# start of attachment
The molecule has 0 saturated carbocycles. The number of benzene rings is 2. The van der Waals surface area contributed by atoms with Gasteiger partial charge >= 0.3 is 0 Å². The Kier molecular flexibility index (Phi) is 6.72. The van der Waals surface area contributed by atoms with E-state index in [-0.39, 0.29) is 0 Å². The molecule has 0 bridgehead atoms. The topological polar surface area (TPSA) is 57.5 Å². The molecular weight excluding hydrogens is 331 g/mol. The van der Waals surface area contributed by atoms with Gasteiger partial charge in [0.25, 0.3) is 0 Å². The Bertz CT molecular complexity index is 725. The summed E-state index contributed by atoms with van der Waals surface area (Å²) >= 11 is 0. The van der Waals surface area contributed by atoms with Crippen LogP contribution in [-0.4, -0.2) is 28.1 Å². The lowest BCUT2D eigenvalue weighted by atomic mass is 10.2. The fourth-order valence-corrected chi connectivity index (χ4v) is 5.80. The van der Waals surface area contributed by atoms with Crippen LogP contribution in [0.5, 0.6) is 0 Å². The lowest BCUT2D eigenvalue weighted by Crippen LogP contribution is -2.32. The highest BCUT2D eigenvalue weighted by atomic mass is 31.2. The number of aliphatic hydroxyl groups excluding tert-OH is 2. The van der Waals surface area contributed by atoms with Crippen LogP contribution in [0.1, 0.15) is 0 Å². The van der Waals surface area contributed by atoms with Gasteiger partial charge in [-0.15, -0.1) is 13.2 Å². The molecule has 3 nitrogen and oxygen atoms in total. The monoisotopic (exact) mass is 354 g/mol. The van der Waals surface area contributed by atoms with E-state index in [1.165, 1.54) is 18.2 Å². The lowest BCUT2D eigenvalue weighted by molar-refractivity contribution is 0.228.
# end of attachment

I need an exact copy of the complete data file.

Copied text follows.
The molecule has 0 saturated carbocycles. The number of benzene rings is 2. The van der Waals surface area contributed by atoms with Gasteiger partial charge >= 0.3 is 0 Å². The Kier molecular flexibility index (Phi) is 6.72. The van der Waals surface area contributed by atoms with E-state index in [-0.39, 0.29) is 0 Å². The molecule has 0 bridgehead atoms. The topological polar surface area (TPSA) is 57.5 Å². The molecular weight excluding hydrogens is 331 g/mol. The van der Waals surface area contributed by atoms with Gasteiger partial charge in [0.25, 0.3) is 0 Å². The Bertz CT molecular complexity index is 725. The summed E-state index contributed by atoms with van der Waals surface area (Å²) >= 11 is 0. The van der Waals surface area contributed by atoms with Crippen LogP contribution in [-0.4, -0.2) is 28.1 Å². The lowest BCUT2D eigenvalue weighted by atomic mass is 10.2. The fourth-order valence-corrected chi connectivity index (χ4v) is 5.80. The van der Waals surface area contributed by atoms with Crippen LogP contribution in [0.5, 0.6) is 0 Å². The lowest BCUT2D eigenvalue weighted by Crippen LogP contribution is -2.32. The highest BCUT2D eigenvalue weighted by atomic mass is 31.2. The number of aliphatic hydroxyl groups excluding tert-OH is 2. The van der Waals surface area contributed by atoms with Crippen LogP contribution in [0.1, 0.15) is 0 Å². The van der Waals surface area contributed by atoms with Gasteiger partial charge in [-0.15, -0.1) is 13.2 Å². The molecule has 3 nitrogen and oxygen atoms in total. The monoisotopic (exact) mass is 354 g/mol. The van der Waals surface area contributed by atoms with E-state index in [1.165, 1.54) is 18.2 Å². The lowest BCUT2D eigenvalue weighted by molar-refractivity contribution is 0.228.